The Paramatta Female Factory and Institutions Precinct, has recently been inscribed on the National Heritage Register. The submission was made based on the area’s links to the institutionalisation of women and girls from the settlement of Europeans in the area to the present day uses of these original buildings for modern institutions.
From the Australian Heritage Database, Summary Statement of Significance:
‘The Parramatta Female Factory and Institutions Precinct is an outstanding example of a place which demonstrates Australia’s social welfare history, especially regarding the institutionalisation of women and children over the 19th and 20th centuries. Institutionalisation was a core element of Australia’s welfare system for over 150 years, where those receiving social services were placed in ‘care institutions’ which provided government services in a residential setting. Through this period, the Precinct was the site of the Parramatta Female Factory for women convicts, a Roman Catholic Orphan School for Catholic children, and finally the Parramatta Girls Industrial School, a home for girls seen as neglected or wayward, including children from the Stolen Generations. Together, these facilities provided shelter, education and oversight of thousands of women and children, but they were also often places of poor treatment and abuse. Women and children had a distinctive experience of institutionalisation, due to the particular moral judgment that was imposed on women and their children who lived in poverty or were considered to be outside social acceptability.
Institutionalisation was progressively abandoned as a widespread model of care in the 1960s and 1970s in Australia, and the Apology to Forgotten Australians in 2009 highlighted the trauma experienced by children in institutions throughout Australia. The experiences of institutionalised women and children were frequently disregarded and dismissed while they were resident in institutions and afterwards. In light of the historical failure to recognise people’s experiences, and the difficulty many former residents feel in telling their stories, the Precinct is able to present the experiences of these women and children in a way which allows the Australian community to recognise and witness the reality of institutionalisation. The Parramatta Female Factory and Institutions Precinct can act “as a bridge and a shared cultural space for witnessing nation-wide experiences of institutionalisation and incarceration” (Tumarkin 2016).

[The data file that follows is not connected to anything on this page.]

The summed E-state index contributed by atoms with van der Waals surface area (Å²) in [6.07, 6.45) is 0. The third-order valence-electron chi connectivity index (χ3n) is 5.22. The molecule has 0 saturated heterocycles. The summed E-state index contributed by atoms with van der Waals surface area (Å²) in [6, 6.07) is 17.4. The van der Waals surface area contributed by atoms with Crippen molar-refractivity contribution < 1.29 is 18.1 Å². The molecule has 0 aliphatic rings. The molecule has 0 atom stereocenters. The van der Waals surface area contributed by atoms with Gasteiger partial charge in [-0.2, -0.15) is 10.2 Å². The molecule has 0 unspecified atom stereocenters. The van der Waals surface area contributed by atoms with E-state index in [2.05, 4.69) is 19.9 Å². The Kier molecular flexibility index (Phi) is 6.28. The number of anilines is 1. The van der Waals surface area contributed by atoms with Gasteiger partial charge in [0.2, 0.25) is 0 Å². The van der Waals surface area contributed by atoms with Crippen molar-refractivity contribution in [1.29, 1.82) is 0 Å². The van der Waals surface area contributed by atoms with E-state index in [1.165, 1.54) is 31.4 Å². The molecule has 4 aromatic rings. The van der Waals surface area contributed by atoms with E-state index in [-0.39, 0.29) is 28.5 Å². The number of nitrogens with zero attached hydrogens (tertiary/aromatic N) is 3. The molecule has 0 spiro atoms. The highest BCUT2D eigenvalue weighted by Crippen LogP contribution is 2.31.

Precinct has retained buildings and spaces demonstrating the range of institutions on the site. These include original accommodation buildings and walls from the convict-era female factory, the original building of the Orphan School, and a number of buildings, walls and courtyards which were part of the Girls School, such as dormitories, assembly spaces, a chapel, and school and dining rooms. The remains of the Female Factory are rare in Australia, with few remnants of convict-era female factories left. Through this original fabric, the site demonstrates the distinctive experience of institutionalised women and children, who were subject to the system of care and control at the core of welfare institutions.
The site also has significant archaeological potential in the form of remnants of the Female Factory, both of buildings previously on the site and artefacts associated with its day-to-day functions. This archaeological evidence has the potential to contribute to understanding of the lives of convict women, providing a perspective on their experiences which is not accessible from existing written sources’